samuel ace



photo credit: Dov Zeller

Samuel Ace is a trans/genderqueer poet and sound artist. He is the author of several books, including the newly reissued Meet Me ThereNormal Sex and Home in three days. Don’t wash. (Belladonna*) and Stealth with poet Maureen Seaton (Chax Press). He is the recipient of the Astraea Lesbian Writer Award and the Firecracker Alternative Book Award in Poetry, as well as a two-time finalist for both the Lambda Literary Award and the National Poetry Series. Recent work can be found in Poetry, PEN America, Best American Experimental Poetry, and many other journals and anthologies. He lives in Tucson, AZ and western MA where he teaches writing at Mount Holyoke College.

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Praise for Our Weather Our Sea

Sam Ace’s fourth collection reads, brilliantly, as a new and selected–even though these poems are fresh and just-here. This is because the book travels through so much of what we love about Ace’s work: an intergenerational and sexually fluid map fashioned by a transgressive tenderness that seems to always-be-heading-somewhere. In this way, these poems are culminations towards a queer futurity. “I beg you to stay unformed,” Ace writes, with what is now his classic voice, both a determined command and compassioned plea. For Ace, whose work and presence now spans decades of activism, lives and genders, this collection honors them all as a site of inquiry, community and, ultimately, celebration in the face of uncertainty. Bravo, maestro. Thank you, brother.       –Ocean Vuong, author of Night Sky with Exit Wounds

The cadences are quiet, pretty, and insistent. The sounds are like mesquite leaves, repetitive

and delicate

celebratory. The book is celebratory.

This book is very beautiful.

Wrap-around line that can shade into prose and makes a true cognitive bend the line break is there because it’s not a “long line” being used but a wrap-around. Clausal, acknowledging Stein, in an overall similitude of texture the book is grand and as if from a different dimension or planet. You don’t recognize everything there, but you know how to be there.  –Alice Notley, author of most recently, Certain Magical Acts

The poems in Samuel Ace’s Our Weather Our Sea orbit many great bewilderments—embodiment, desire, time, loss—but at the center of this expansive solar system of wonder is a presiding fascination with sound and language itself. Ace writes, “I want to forget / how to put words together,” and then he begins to offer some alternatives to the traditional order—words repel words across the page, sounds come together in dazzling, sensual new arrays to accommodate his commanding and unprecedented experience. The effect is astonishing. “The meanings change then change again,” he writes. In these poems, Ace has pulled our language, his aperture, wide enough to fit the whole scene.      –Kaveh Akbar, author of Calling a Wolf a Wolf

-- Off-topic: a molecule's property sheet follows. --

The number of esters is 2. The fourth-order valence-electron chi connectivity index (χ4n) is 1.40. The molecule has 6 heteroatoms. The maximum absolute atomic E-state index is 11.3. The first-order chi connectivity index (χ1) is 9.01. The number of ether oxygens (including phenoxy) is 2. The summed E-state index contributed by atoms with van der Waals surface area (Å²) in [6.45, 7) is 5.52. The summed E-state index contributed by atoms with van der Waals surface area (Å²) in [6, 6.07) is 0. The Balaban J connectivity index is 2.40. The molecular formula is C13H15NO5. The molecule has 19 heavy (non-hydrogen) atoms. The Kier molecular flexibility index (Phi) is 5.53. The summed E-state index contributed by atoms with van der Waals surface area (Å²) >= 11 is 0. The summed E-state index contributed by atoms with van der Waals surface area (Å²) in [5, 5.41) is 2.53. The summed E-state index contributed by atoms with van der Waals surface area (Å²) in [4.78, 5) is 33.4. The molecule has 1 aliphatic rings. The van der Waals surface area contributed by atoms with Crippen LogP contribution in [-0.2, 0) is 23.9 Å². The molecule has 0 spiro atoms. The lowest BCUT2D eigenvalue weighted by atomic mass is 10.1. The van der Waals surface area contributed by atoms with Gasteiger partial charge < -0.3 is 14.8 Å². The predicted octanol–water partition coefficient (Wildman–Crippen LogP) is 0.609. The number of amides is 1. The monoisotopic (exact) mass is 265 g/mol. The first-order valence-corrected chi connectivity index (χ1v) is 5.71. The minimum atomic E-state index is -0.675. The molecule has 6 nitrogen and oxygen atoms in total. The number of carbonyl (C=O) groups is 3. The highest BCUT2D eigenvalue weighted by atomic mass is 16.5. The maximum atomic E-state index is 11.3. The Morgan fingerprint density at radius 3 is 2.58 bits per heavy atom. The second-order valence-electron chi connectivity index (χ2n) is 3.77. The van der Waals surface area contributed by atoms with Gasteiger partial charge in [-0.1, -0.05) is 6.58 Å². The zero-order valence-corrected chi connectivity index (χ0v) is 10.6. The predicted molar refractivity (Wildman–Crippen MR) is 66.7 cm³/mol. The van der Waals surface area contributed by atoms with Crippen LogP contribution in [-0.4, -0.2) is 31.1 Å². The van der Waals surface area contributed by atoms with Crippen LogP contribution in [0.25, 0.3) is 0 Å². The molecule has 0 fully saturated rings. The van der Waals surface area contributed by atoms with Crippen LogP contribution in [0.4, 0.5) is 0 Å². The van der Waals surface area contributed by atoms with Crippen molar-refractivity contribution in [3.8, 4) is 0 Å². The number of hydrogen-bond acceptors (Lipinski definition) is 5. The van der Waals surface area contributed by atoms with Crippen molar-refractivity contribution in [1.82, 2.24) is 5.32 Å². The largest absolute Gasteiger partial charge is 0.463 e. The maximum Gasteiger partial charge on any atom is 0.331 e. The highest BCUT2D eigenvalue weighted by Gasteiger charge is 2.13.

In ‘Our Weather Our Sea,’ Samuel Ace is onto something startlingly new, “growling and minty.” In deconstructed epistolary forms, song cycles, and serial prose sequences, “arenas so soft,” Ace makes his way via word-images, painterly phrases which are part visual, part linguistic, “the middle roads of half-mooned cherries.” These poems cultivate an air of liminality or mystery which accrues as the musical composition unfolds. The changing lyrical self-knowledge in process, “threads of you a farm of threads,” confronts us with experiences rendered strange but close-up, “Headlights / breathing / down my / neck some / big clothing,” or revealed as intimate because of their linguistic oddity, “sticky with coasts.” Ace’s pan-gender prepositions play the heroes in this story, connecting different domains of experience, inverting meanings, recontextualizing, turning poignant, or partying on the head of a pin. In this “infinite slide through the river of identitude,” gender is a bridge, and love is a preposition.  –Trace Peterson, author of Since I Moved In and co-editor, with TC Tolbert, of Troubling the Line: Trans and Genderqueer Poetry and Poetics


Other Recent Work by Samuel Ace

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Chax Press, 2011                      Belladonna, 2019